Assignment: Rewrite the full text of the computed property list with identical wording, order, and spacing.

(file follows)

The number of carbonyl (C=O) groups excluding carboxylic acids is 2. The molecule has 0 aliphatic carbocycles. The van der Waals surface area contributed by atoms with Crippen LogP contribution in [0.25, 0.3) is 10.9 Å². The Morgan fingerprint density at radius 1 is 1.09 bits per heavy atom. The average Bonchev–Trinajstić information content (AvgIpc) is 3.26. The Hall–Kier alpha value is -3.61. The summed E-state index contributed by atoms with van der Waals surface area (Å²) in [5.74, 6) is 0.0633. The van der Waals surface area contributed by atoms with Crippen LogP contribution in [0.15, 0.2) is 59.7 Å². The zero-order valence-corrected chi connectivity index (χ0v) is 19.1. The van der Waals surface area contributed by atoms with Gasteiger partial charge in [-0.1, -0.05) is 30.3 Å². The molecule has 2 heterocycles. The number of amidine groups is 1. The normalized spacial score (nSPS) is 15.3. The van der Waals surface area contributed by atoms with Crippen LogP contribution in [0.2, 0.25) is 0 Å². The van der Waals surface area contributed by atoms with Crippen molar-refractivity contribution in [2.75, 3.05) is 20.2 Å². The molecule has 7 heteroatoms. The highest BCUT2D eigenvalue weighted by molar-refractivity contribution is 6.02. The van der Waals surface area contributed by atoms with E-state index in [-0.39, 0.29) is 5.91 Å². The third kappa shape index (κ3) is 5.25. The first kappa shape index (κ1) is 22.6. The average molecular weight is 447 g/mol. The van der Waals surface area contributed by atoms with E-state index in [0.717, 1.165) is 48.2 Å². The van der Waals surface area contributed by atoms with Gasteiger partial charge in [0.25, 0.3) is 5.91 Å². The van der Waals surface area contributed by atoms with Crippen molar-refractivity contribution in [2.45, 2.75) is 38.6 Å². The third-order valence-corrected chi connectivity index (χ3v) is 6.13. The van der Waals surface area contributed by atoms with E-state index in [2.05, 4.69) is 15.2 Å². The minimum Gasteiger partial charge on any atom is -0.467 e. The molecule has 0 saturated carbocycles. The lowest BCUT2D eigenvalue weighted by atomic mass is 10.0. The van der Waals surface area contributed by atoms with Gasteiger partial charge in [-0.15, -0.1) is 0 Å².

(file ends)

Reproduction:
The number of carbonyl (C=O) groups excluding carboxylic acids is 2. The molecule has 0 aliphatic carbocycles. The van der Waals surface area contributed by atoms with Crippen LogP contribution in [0.25, 0.3) is 10.9 Å². The Morgan fingerprint density at radius 1 is 1.09 bits per heavy atom. The average Bonchev–Trinajstić information content (AvgIpc) is 3.26. The Hall–Kier alpha value is -3.61. The summed E-state index contributed by atoms with van der Waals surface area (Å²) in [5.74, 6) is 0.0633. The van der Waals surface area contributed by atoms with Crippen LogP contribution in [0.15, 0.2) is 59.7 Å². The zero-order valence-corrected chi connectivity index (χ0v) is 19.1. The van der Waals surface area contributed by atoms with Gasteiger partial charge in [-0.1, -0.05) is 30.3 Å². The molecule has 2 heterocycles. The number of amidine groups is 1. The normalized spacial score (nSPS) is 15.3. The van der Waals surface area contributed by atoms with Crippen LogP contribution in [0.2, 0.25) is 0 Å². The van der Waals surface area contributed by atoms with Crippen molar-refractivity contribution in [2.75, 3.05) is 20.2 Å². The molecule has 7 heteroatoms. The highest BCUT2D eigenvalue weighted by molar-refractivity contribution is 6.02. The van der Waals surface area contributed by atoms with E-state index in [-0.39, 0.29) is 5.91 Å². The third kappa shape index (κ3) is 5.25. The first kappa shape index (κ1) is 22.6. The average molecular weight is 447 g/mol. The van der Waals surface area contributed by atoms with E-state index in [0.717, 1.165) is 48.2 Å². The van der Waals surface area contributed by atoms with Gasteiger partial charge in [0.25, 0.3) is 5.91 Å². The van der Waals surface area contributed by atoms with Crippen molar-refractivity contribution in [2.45, 2.75) is 38.6 Å². The third-order valence-corrected chi connectivity index (χ3v) is 6.13. The van der Waals surface area contributed by atoms with E-state index in [2.05, 4.69) is 15.2 Å². The minimum Gasteiger partial charge on any atom is -0.467 e. The molecule has 0 saturated carbocycles. The lowest BCUT2D eigenvalue weighted by atomic mass is 10.0. The van der Waals surface area contributed by atoms with Gasteiger partial charge in [-0.15, -0.1) is 0 Å².